Ferromatik Milacron unveils caps press
Ferromatik Milacron Maschinenbau GmbH rolled out its first injection press specifically aimed at the caps and closures market, during a recent open house at its plant in Malterdingen, Germany.
Ferromatik Milacron ran caps on a Cap-Tec press with 300 metric tons of clamping force, on a 64-cavity mold. The cycle time was about 3.5 seconds.
The press is related to the company's K-Tec machine, which has a history in the packaging industry, including closures molding. But some changes were made, since closures require only a short clamping-unit stroke and a modest plasticizing stroke on the injection side.
Cap molding also demands short cycle times.
The Cap-Tec has a shorter machine base than standard K-Tec presses. The designers created a rigid frame, without making the machine significantly heavier.
The press uses parallel machine movements to cut cycle time. Because of the short clamping stroke, the hydraulic accumulator can be used to build up the clamping force, which reduces energy consumption.
Ferromatik Milacron is a unit of Milacron Inc. of Cincinnati, Ohio.
Tel. 49-7644-780, fax 49-7644-6885.
Demag offers EcQ in 8 clamping forces
Demag Plastics Group said its new Extra EcQ injection press matches the performance of the company's Extra series, but with quick shipment and low operating costs.
The Extra EcQ machines come in eight clamping forces, ranging from 35-200 metric tons.
In each clamping force, the customer can choose from two injection units, four screw diameters and two pump sizes.
DPG, based in Schwaig, Germany, can ship the Extra EcQ within two to four weeks after the company receives final customer specifications.
To cut energy consumption, the press uses an efficient Siemens motor. Also, the ejector and mold movement happens simultaneously, reducing cycle time.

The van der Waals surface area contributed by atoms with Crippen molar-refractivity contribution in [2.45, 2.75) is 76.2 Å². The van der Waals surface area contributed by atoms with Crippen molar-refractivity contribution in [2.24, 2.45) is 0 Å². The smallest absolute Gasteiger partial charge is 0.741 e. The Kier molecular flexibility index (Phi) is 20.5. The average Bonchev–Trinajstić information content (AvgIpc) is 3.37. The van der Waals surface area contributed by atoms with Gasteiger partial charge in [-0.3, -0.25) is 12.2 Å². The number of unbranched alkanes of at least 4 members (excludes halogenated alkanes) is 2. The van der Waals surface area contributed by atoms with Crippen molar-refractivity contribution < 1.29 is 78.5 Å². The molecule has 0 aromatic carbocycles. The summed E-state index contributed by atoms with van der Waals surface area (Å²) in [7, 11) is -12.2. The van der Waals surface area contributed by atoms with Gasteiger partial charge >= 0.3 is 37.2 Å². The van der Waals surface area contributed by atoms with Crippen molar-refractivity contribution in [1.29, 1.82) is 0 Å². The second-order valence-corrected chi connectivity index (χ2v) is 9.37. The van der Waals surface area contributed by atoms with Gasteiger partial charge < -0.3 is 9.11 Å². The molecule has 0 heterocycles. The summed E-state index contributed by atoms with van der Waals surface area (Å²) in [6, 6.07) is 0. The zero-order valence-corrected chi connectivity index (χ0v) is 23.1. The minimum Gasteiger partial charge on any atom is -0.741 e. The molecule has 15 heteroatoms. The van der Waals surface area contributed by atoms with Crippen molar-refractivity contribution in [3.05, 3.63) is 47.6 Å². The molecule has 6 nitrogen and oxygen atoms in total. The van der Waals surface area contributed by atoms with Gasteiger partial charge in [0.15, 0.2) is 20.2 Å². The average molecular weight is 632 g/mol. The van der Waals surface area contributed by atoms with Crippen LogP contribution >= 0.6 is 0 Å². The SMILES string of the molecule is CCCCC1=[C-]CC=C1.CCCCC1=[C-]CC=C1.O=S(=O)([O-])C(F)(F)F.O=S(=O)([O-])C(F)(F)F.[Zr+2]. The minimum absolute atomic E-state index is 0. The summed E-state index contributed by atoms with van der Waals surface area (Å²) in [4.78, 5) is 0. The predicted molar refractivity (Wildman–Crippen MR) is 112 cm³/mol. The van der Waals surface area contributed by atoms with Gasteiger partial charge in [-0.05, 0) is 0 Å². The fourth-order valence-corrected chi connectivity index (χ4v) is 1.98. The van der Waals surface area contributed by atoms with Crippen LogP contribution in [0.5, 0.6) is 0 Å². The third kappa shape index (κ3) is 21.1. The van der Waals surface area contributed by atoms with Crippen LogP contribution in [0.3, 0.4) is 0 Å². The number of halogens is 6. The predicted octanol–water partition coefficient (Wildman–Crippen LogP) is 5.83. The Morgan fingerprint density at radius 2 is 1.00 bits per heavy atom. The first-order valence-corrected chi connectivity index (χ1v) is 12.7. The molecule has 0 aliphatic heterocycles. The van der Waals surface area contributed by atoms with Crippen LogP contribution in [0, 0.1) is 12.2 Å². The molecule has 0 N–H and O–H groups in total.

In addition, the machine uses a noncontact ultrasonic stroke-measuring system for accurate movements. A micro oil filter does fine filtration of the hydraulic oil.
DPG's U.S. operation is in Strongsville, Ohio.
Tel. 440-876-8960, fax 440-876-6423.
Die control released for North America
The Converting Systems Group of Davis-Standard LLC has created a North American version of its automatic die control system, which is supported by its Fulton, N.Y., and Somerville, N.J., facilities.
Previously, the auto die control was only available through Davis-Standard's facility in Erkrath, Germany, and configured for the European market.
Several U.S. customers of Davis-Standard already use the German-based version.
The automatic die is engineered for extrusion coating, laminating and cast film processes.
Davis-Standard is based in Pawcatuck, Conn.
Tel. 860-599-1010, e-mail [email protected]
California-based NDC expands its offerings
NDC Infrared Engineering Inc. of Irwindale, Calif., now is marketing data management systems from Panther Systems Northwest Inc. to NDC customers that do extrusion, converting, nonwovens and calendered products.
NDC has been a supplier to Panther of Vancouver, Wash., which supplies data management products for the paper industry. One key offering, the ProcessAnalyzer, allows a gauging system to store and retrieve a complete, three-dimensional product profile map, so the user can pinpoint problem areas in rolls.
In product news, NDC announced: